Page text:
Union Proposes A New
Way To Negotiate Union Contracts With Boeing
By Shane Nolan
June 13, 2011 - Recognizing the need to avoid disruption to airplane production, the union representing nearly 22,000 engineers and technical workers at The Boeing Company is proposing the two sides use binding binary interest arbitration to resolve fiscal differences during the next round of contract talks. Agreement to the proposal eliminates the possibility of a strike or lockout.
Existing SPEEA contracts with Boeing expire December 2, 2011 for 600 engineers in Wichita and October 6, 2012 for 21,000 engineers and technical workers across the western United States.
The Society of Professional Engineering Employees in Aerospace (SPEEA) is a local of the International Federation of Professional and Technical Engineers (IFPTE), represents 24,600 aerospace professionals at Boeing, Spirit AeroSystems in Kansas, Triumph Composite Systems, Inc., in Spokane, Wash., and BAE Systems, Inc., in Irving, Texas.
Boeing continues to build South Carolina to begin
assembling Boeings new 787 Dreamliner. The plant will
house 1,000 nonunion workers and begin assembling planes
by July .
binary interest arbitration, the union and company create
negotiation rules that submit any fiscal disputes to an
independent arbitrator who, like a judge, decides the issue. The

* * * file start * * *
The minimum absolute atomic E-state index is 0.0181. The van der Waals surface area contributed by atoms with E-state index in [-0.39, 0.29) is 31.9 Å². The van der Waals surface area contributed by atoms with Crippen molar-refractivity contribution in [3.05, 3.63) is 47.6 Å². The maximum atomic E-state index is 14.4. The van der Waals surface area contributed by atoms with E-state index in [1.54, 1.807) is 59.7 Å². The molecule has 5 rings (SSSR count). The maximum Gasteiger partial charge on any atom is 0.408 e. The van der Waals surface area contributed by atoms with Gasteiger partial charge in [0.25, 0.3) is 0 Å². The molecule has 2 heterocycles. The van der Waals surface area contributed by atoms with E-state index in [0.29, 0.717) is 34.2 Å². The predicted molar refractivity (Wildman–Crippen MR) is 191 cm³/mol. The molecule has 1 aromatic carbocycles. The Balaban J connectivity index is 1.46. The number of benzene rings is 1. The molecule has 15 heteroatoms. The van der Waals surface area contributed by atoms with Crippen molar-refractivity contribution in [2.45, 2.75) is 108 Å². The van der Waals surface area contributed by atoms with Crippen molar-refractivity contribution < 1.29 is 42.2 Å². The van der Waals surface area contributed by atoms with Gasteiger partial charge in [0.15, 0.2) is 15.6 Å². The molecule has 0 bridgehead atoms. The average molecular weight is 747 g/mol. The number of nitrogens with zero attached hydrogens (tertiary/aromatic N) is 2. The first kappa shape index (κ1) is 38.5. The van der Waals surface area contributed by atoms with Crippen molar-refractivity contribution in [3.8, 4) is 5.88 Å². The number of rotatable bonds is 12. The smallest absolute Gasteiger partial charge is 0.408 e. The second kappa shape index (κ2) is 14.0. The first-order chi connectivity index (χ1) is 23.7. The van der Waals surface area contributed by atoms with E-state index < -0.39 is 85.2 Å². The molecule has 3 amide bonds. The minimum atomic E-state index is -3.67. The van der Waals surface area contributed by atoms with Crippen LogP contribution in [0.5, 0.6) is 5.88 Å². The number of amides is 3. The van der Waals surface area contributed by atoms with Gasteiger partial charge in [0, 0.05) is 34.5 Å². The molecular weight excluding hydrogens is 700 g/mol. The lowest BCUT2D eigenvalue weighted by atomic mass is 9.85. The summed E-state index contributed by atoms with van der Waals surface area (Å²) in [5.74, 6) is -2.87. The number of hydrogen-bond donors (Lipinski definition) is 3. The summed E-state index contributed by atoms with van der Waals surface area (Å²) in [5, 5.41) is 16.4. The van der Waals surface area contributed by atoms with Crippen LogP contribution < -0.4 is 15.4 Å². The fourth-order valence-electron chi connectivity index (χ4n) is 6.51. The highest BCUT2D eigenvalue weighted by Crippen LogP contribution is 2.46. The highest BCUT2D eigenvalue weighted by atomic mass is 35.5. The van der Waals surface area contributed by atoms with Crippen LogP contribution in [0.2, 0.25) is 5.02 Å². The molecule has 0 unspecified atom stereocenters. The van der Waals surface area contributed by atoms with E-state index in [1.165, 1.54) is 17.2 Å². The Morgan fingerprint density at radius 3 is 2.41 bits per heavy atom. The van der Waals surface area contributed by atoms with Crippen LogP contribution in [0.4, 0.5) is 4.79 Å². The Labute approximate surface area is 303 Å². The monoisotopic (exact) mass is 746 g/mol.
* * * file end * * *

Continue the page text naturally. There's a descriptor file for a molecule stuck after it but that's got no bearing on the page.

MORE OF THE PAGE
dispute is reduced to fact-and-data-driven arguments. The
arbitrator?s decision is final. The innovative proposal was
outlined to the union?s 150-member governing council Saturday
morning (June 11) by SPEEA Executive Director Ray Goforth. SPEEA
is holding its annual convention in Seattle this week.
?Interest-arbitration isn?t perfect, and it?s not appropriate if
either the union or the employer intend to use raw power to gain
more at the bargaining table than they could otherwise justify
to a neutral arbitrator. But if both sides intend to be
reasonable and rational, interest-arbitration is a way to solve
fiscal disputes without the collateral damage that comes from a
strike or lockout,? said Goforth.
?We have a responsibility to show leadership.? Goforth continued. ?Our national polity is currently engaged in a series of heated conflicts about the rights of corporations versus organized labor. Our national economy is teetering on the edge of a double-dip recession. The national momentum points to conflict and chaos. Rather than get swept up in that momentum, we can charter a different model of dispute resolution. Boeing is an aerospace leader. Boeing has the chance to partner with SPEEA to become a labor-relations leader.?
Back in April the
NLRB Acting General Counsel Lafe Solomon issued a complaint against the
Boeing Company alleging that it violated federal labor law by deciding
to transfer a second production line to a non-union facility in South
Carolina for discriminatory reasons.
in 2007 that it planned to assemble seven 787 Dreamliner airplanes per
month in the Puget Sound area of Washington state, where its employees
have long been represented by the International Association of
Machinists and Aerospace Workers. The company later said that it would